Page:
Fall is here, college has started and you’re finally living on your own, away from your parents.
There’s nothing quite like moving out for the first time, meeting your roommate, getting accustomed to your school campus and getting used to a new sense of freedom.
However, as time goes on and you settle into your routine of class, social activities and daily life, something happens.
You begin to miss home; you miss waking up and seeing the bedroom you grew up in, you miss all the weird quirks of your house and you miss your parents.
All of that is completely normal. After spending the majority of your life in a certain house and around certain people, it is natural to miss them once you’ve taken that next step in your life.
So for any students who no longer live at home, especially freshmen, here are a few tips for you to help make your dorm room feel like home.
Holli Coleman, 23-year-old child development major and graduating senior, has lived on campus her entire college career, offered some advice.
“I put my favorite things around the room — things that represent good memories,” Coleman said.
While it can be incredibly exciting to go on a shopping spree for your brand new college furniture and gear, bringing a handful of things from home — no matter how lame someone might think those things are — will help ease some of that homesick feeling.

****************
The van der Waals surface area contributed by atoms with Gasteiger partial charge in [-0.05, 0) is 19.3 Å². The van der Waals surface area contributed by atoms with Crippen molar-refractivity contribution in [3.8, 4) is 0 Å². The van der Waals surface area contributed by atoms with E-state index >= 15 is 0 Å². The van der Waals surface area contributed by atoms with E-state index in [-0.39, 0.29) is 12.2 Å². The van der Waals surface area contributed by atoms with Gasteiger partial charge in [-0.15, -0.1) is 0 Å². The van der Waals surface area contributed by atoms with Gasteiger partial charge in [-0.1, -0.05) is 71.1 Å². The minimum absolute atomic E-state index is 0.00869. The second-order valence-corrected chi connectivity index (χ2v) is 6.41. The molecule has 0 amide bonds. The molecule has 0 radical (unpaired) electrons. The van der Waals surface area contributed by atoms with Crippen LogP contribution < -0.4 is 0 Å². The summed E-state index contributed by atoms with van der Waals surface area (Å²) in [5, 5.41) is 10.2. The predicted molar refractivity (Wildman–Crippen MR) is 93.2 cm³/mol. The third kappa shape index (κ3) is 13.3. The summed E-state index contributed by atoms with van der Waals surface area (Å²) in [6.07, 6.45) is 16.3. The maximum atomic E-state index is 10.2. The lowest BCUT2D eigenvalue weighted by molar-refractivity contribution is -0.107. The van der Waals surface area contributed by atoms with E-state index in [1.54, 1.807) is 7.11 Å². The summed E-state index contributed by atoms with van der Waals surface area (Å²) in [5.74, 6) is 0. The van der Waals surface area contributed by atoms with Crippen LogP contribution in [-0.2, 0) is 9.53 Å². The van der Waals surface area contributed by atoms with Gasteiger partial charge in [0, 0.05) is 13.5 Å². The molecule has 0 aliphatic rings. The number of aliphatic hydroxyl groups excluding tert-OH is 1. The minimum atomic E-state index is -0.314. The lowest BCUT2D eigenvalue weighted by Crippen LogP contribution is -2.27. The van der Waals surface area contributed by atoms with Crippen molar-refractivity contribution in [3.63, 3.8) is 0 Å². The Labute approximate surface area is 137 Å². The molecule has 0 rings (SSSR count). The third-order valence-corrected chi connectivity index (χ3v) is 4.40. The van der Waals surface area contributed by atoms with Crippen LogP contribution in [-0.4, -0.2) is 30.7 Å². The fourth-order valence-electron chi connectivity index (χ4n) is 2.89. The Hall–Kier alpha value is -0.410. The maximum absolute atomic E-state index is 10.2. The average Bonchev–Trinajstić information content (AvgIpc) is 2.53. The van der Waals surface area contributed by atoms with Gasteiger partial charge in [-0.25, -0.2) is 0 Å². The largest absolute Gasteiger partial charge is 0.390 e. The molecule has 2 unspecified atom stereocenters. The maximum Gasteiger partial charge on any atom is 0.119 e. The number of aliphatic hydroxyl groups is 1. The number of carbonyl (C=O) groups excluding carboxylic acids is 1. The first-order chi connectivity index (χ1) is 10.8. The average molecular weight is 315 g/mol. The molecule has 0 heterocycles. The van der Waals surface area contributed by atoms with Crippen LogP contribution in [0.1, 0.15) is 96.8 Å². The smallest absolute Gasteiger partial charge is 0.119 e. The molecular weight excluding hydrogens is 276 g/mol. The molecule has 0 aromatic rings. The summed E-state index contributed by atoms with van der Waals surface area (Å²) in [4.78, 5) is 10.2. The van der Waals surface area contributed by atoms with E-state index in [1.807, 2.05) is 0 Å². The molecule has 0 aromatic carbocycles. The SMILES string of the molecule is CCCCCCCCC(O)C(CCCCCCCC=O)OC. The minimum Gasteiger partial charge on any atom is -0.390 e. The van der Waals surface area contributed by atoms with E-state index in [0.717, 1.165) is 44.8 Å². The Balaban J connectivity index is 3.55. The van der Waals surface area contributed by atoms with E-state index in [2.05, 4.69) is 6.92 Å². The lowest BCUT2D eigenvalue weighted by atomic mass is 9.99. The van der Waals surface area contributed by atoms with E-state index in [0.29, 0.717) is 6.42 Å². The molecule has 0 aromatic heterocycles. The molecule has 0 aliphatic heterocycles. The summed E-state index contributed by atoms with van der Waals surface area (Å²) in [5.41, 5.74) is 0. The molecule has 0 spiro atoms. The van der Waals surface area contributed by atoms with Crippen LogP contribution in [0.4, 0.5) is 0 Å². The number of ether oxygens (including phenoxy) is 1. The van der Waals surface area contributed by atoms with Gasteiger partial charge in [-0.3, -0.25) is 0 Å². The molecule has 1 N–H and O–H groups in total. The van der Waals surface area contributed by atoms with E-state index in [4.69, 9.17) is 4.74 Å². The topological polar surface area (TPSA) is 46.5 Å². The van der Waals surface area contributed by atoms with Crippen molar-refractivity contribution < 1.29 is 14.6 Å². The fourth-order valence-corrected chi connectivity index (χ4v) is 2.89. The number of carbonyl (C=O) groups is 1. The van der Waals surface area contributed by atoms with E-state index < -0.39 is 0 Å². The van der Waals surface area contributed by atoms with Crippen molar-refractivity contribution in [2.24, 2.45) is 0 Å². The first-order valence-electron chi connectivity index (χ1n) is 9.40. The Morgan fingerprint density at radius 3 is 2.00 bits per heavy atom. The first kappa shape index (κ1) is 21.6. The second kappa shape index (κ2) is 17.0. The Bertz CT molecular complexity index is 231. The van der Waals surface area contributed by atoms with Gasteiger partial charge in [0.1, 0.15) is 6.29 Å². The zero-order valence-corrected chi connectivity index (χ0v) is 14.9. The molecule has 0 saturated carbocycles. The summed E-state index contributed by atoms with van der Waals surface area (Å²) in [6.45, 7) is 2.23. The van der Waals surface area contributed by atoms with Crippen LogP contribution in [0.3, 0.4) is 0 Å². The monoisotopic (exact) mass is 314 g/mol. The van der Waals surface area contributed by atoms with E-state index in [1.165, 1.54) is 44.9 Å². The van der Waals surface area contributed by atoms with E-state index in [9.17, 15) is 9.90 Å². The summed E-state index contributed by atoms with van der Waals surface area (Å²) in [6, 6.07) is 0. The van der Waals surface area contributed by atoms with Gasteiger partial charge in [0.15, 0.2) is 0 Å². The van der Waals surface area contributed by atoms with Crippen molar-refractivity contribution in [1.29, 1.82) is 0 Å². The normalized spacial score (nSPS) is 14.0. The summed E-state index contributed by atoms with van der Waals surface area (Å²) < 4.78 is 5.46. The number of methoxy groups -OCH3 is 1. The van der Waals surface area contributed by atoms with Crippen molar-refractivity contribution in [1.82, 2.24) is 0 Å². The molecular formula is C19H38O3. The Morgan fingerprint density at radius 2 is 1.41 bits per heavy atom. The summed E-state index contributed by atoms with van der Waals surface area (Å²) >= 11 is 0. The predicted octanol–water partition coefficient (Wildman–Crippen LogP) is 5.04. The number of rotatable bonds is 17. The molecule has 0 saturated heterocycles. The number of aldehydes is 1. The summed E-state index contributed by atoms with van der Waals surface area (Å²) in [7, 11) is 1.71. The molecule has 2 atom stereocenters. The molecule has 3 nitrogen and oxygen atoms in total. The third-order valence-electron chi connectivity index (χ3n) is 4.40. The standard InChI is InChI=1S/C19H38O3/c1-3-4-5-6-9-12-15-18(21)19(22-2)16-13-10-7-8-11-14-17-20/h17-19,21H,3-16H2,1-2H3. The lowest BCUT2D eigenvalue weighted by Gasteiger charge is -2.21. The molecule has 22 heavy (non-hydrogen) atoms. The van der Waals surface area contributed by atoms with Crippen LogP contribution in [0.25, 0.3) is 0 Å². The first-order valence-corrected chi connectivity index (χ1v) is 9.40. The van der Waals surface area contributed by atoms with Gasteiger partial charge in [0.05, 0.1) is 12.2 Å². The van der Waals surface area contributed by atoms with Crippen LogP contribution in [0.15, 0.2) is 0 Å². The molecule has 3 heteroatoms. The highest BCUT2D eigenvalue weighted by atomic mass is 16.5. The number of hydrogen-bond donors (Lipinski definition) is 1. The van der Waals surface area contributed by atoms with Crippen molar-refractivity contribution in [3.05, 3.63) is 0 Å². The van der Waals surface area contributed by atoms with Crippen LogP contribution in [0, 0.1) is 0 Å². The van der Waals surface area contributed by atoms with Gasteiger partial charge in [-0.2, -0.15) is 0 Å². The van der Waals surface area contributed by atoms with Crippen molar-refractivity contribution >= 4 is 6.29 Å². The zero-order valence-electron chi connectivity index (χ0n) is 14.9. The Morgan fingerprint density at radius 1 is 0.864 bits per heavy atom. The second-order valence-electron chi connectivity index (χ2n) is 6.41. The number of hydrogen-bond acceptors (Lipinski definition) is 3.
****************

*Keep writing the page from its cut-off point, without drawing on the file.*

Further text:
“I make sure I’m surrounded by things that remind me to be happy,” Coleman said, “so that if I have a hard day at school, I can remember there are a lot of good things in life that have happened and that good things will happen again.”
It’s bound to happen — every college student has had a bad day. You might forget a paper, miss an important test or do bad in a class. A multitude of things can happen in your college career. Bringing things from home that fill you with happiness and hope can help remediate those negative feelings.
Michaela Escarcega, 22-year-old theater major, is a first-year transfer student and junior.
“I put up the same three frames every time I move, but nothing else because I don’t like packing and unpacking. I move a lot,” she said. “One is a goodbye frame with friend’s signatures on it, another is one filled with pictures of my boyfriend and the last is of my little brother.”
Everyone comes from a different background; some individuals are more resilient than others and some need more comfort than the rest. Whichever category you happen to fall into, it can be helpful to carry even the smallest item with you to remind you of where you came from.
Brigina O’Bryan is a 22-year-old graduating senior majoring in global studies who spent the first half of her college career living in a dorm.
“I put up my own curtains,” O’Bryan said. “I bought decorations specifically for that room. I brought certain special items that were special to me from home — pictures, toys — and displayed them in a way where I’d see them from my bed.”
Dorm life, although exciting, can eventually make you feel homesick. So when it does, having the things that mean a lot to you around can remind you that you have a home to go back to and that this is only a temporary stop.